Graphs, and graph transformation systems, are used in many areas within Computer Science: to represent data structures and algorithms, to define computation models, as a general modelling tool to study complex systems, etc.
Research in term and graph rewriting ranges from theoretical questions to practical implementation issues. Different research areas include: the modelling of first- and higher-order term rewriting by (acyclic or cyclic) graph rewriting, the use of graphical frameworks such as interaction nets and sharing graphs (optimal reduction), rewrite calculi for the semantics and analysis of functional programs, graph reduction implementations of programming languages, graphical calculi modelling concurrent and mobile computations, object-oriented systems, graphs as a model of biological or chemical systems, and automated reasoning and symbolic computation systems working on shared structures.
Previous editions of TERMGRAPH took place in Barcelona (2002), Rome (2004), Vienna (2006), Braga (2007), York (2009), Saarbrücken (2011), Rome (2013), Vienna (2014), Eindhoven (2016), Oxford (2018), and online (2020, planned to be held in Paris).The permanent TERMGRAPH website has further information.
Topics of interest include all aspects of term-/graph rewriting (term-graph and graph rewriting) and applications of graph transformations in programming, automated reasoning and symbolic computation. This includes (but is not limited to):
Papers will be judged on relevance, originality, correctness, and usefulness.
After the workshop, authors of presented extended abstracts will be invited to submit a longer version of their work (a 15-pages paper) for the publication of the Workshop Post-Proceedings in EPTCS (Electronic Proceedings in Theoretical Computer Science) These submissions will undergo a second round of refereeing with:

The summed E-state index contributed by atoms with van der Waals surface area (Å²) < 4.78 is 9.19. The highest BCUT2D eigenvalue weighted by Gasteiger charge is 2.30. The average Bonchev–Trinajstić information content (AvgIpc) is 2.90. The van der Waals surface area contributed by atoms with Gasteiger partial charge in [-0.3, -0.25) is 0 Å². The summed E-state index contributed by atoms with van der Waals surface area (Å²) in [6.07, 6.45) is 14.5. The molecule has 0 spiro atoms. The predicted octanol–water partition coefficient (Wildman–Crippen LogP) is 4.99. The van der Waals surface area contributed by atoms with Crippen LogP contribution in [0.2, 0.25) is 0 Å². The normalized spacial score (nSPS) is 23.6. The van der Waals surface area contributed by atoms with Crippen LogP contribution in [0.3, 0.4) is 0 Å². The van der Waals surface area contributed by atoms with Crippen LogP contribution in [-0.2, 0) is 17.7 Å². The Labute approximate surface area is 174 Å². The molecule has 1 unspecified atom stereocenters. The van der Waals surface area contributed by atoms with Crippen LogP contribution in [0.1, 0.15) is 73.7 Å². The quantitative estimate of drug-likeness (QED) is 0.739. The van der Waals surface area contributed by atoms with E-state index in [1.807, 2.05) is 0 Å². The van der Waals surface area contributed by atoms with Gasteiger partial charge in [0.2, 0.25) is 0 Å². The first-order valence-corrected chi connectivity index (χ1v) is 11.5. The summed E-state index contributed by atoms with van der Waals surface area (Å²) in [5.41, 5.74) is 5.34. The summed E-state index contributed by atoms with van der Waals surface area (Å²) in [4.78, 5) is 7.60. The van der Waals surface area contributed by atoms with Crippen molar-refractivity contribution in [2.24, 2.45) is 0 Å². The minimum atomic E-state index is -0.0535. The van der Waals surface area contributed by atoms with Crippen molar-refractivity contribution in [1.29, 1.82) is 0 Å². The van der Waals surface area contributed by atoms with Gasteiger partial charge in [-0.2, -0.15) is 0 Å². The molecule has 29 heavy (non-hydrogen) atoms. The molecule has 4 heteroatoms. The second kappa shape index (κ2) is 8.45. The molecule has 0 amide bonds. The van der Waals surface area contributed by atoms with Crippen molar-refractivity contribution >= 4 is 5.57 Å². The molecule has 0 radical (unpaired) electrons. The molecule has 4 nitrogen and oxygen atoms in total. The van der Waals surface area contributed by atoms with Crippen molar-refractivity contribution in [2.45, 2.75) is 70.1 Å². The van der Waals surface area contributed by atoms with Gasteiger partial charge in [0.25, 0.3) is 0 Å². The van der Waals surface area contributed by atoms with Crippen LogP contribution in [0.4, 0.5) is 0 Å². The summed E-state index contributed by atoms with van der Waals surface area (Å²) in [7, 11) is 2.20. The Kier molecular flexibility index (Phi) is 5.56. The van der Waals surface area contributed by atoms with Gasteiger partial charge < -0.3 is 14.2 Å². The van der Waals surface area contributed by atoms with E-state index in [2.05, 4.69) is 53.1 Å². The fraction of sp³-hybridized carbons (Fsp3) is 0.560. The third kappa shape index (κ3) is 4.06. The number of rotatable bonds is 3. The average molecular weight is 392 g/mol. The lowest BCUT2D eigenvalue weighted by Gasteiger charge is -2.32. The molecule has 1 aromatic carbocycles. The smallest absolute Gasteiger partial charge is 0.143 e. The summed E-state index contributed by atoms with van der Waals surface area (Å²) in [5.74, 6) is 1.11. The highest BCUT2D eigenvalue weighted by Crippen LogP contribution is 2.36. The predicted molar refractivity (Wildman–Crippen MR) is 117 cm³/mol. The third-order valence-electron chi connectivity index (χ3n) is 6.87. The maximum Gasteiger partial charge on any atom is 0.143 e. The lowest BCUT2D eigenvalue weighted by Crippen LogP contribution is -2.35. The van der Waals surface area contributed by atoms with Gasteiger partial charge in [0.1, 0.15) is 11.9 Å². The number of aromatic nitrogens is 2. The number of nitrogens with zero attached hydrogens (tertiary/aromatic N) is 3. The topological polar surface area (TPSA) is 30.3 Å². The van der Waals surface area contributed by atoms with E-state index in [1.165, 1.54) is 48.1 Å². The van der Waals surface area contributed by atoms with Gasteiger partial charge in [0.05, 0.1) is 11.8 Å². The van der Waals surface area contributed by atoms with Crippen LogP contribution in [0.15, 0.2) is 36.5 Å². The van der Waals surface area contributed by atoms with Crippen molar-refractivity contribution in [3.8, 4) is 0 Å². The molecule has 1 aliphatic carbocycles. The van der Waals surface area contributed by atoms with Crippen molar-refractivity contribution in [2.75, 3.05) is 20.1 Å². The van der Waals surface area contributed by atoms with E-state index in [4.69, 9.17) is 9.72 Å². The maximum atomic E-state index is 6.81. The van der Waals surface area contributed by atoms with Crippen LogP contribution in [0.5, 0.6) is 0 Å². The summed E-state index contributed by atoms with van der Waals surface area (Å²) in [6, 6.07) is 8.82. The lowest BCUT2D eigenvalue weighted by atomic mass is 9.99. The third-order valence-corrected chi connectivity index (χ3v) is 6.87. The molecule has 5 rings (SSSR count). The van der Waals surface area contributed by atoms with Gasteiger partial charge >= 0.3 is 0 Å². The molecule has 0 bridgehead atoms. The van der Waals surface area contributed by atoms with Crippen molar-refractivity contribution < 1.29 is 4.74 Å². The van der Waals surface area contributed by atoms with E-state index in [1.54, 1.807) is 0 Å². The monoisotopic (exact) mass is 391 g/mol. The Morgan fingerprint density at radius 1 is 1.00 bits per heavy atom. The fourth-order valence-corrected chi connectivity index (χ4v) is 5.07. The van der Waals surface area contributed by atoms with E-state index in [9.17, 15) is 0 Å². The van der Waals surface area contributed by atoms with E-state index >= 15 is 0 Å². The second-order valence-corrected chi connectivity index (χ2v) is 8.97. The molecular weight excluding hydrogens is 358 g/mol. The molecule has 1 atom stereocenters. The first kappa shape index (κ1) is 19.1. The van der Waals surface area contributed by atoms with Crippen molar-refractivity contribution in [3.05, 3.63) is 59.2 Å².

We will give an overview of various results on graph rewriting with PBPO+. PBPO+ is a versatile graph rewriting formalism based in category theory that subsumes many well-known approaches such as DPO, SqPO and AGREE (at least in the setting of quasitopoi).
In this talk we will present a computational interpretation of Girard's proof nets for intuitionistic linear logic. More precisely, proof nets are a graphical formalism representing bureaucracy-free proofs, i.e., the order in which independent logical rules are applied in a derivation is abstracted. Despite the obvious advantage of the graphical notation, the essence of their corresponding operational semantics is not always clear from a programming point of view, and a term syntax often provides a complementary understanding of a (bureaucracy-free) graph framework.
Our goal is to define a new term language that establishes a faithful and fine-grained Curry-Howard correspondence with Girard's intuitionistic NP, both from a static (objects) and a dynamic (reductions) point of view. On the static side, we identify an equivalence relation on terms which is sound and complete with respect to the classical notion of structural equivalence for proof-nets. On the dynamic side, we show that every single (exponential) step in the term calculus translates to a different single (exponential) step in the graphical formalism, thus capturing the original Girard’s granularity of proof-nets but on the level of terms.
Please see this text file.
Registration to the workshop is open and possible via the FLoC registration page.